The fast-rising Nigerian filmmaker on Boy, You’re Beautiful — his ongoing film series depicting young masculinity in his country — and casting youths in Lagos for Harley Weir
Today we explore Nigeria’s youth culture community, through the lens of some of the country’s most influential young thinkers.
Dafe Oboro is a visual storyteller focusing his lens sensitively on everyday life in Nigeria. Filmmaker, photojournalist and casting director Oboro was born in Lagos in one of the nation’s biggest slums, and moved to the UK to study broadcast journalism. Before that, Oboro wanted to be a designer and was constantly drawing portraits of models (his sketches of dresses as a gift to his sister, he tells me, sparked her career in fashion).
While at university, Oboro produced a documentary that highlighted the inhumanity of slum demolition in Nigeria, titled Slum Dwellers: Not Dead, Not Living. As a result, he was featured in A Nasty Boy magazine’s “Creative Class of 2018” list — which honed in on 40 African creatives purposefully disrupting the status quo there. Meanwhile, a fashion short he made in collaboration with Mowalola Ogunlesi was soundtracked by Klein, and premiered last year on SHOWStudio.
Dazed caught up with Dafe to find out more about him, his new documentary series Boy, You’re Beautiful — which explores young masculinity in Nigeria — and his time casting Harley Weir’s Lagos-set story for Dazed’s spring 2018 issue.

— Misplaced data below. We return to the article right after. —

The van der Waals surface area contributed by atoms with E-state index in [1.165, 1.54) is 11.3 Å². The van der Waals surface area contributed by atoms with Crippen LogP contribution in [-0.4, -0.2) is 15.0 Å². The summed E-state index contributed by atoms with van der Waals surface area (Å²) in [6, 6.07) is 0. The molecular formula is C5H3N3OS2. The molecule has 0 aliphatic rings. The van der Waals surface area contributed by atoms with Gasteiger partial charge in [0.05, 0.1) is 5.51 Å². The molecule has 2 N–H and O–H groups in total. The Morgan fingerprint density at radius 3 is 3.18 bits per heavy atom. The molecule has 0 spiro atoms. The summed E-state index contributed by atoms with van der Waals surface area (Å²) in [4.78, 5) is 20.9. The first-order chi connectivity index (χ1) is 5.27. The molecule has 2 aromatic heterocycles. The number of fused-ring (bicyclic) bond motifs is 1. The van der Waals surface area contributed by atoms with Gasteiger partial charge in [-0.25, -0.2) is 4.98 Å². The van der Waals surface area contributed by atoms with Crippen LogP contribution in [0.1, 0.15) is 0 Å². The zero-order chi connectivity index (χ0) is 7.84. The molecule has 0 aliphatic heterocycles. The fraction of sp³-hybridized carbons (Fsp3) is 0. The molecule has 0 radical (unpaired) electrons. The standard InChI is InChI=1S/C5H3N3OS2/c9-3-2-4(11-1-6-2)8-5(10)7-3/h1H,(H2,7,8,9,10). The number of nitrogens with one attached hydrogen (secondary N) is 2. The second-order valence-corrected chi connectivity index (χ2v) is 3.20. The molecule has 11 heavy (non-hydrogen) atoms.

Hey Dafe. You seem to be constantly juggling projects: what’s the latest?
I’m working on the next episode of Boy, You're Beautiful. I’m trying to revisit the moment in school the day I was looking into a mirror and I said I was beautiful — I am trying to get school students in one, and see where it takes me. Also, I am writing my third (piece of) fiction, and I have a few scripts. Basically as a storyteller, I’m revisiting my childhood.
So, Harley Weir’s shoot in the spring issue of Dazed... tell me about your work on it.
Harley came to Nigeria with a clear plan of what she wanted to achieve during her time here, and I had the distinct pleasure of producing the project. It was her first time (in) Lagos — and also travelling to other states, Ogun and Osun — the whole process was euphoric and was very much an eye-opener. Not just for Harley, but for me and Raphael Hirsch, a fellow Nigerian stylist. With the resources and contacts of key people from my production company (DÁFE FILMS), I put together the whole crew before production, including actors, models, a community celestial church choir, script writers, masquerades and more. Scheduling the editorial and filming in a city like Lagos was a complex challenge, but with a clear structure of what we wanted to achieve during the six days from the outset, I was able to manage the production schedule. Most importantly, I provided security and acquired relevant location permissions, especially in the Makoko waterfront community, for the project. This allowed us to focus completely on the shoot. The complete trust that Harley Weir had in me to deliver this project made it what it is today – absolutely magical.
Tell me more about the autobiographical elements of Boy, You’re Beautiful.